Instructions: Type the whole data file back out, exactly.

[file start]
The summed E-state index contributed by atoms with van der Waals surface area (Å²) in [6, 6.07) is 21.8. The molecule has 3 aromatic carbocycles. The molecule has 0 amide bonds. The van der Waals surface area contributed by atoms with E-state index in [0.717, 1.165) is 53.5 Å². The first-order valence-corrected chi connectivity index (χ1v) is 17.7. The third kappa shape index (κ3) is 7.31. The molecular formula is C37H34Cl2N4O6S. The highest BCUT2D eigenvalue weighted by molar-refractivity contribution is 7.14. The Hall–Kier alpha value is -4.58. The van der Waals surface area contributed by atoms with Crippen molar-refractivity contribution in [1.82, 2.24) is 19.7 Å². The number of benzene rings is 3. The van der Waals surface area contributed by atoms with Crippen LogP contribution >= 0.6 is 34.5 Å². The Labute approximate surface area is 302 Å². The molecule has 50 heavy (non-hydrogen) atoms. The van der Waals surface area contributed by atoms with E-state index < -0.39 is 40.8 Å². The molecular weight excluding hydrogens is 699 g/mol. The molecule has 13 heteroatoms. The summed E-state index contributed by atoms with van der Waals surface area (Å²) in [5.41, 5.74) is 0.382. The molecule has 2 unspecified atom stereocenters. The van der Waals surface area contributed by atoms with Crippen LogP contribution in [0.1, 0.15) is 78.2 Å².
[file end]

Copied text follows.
The summed E-state index contributed by atoms with van der Waals surface area (Å²) in [6, 6.07) is 21.8. The molecule has 3 aromatic carbocycles. The molecule has 0 amide bonds. The van der Waals surface area contributed by atoms with E-state index in [0.717, 1.165) is 53.5 Å². The first-order valence-corrected chi connectivity index (χ1v) is 17.7. The third kappa shape index (κ3) is 7.31. The molecular formula is C37H34Cl2N4O6S. The highest BCUT2D eigenvalue weighted by molar-refractivity contribution is 7.14. The Hall–Kier alpha value is -4.58. The van der Waals surface area contributed by atoms with Crippen molar-refractivity contribution in [1.82, 2.24) is 19.7 Å². The number of benzene rings is 3. The van der Waals surface area contributed by atoms with Crippen LogP contribution >= 0.6 is 34.5 Å². The Labute approximate surface area is 302 Å². The molecule has 50 heavy (non-hydrogen) atoms. The van der Waals surface area contributed by atoms with E-state index < -0.39 is 40.8 Å². The molecular weight excluding hydrogens is 699 g/mol. The molecule has 13 heteroatoms. The summed E-state index contributed by atoms with van der Waals surface area (Å²) in [5.41, 5.74) is 0.382. The molecule has 2 unspecified atom stereocenters. The van der Waals surface area contributed by atoms with Crippen LogP contribution in [0.1, 0.15) is 78.2 Å².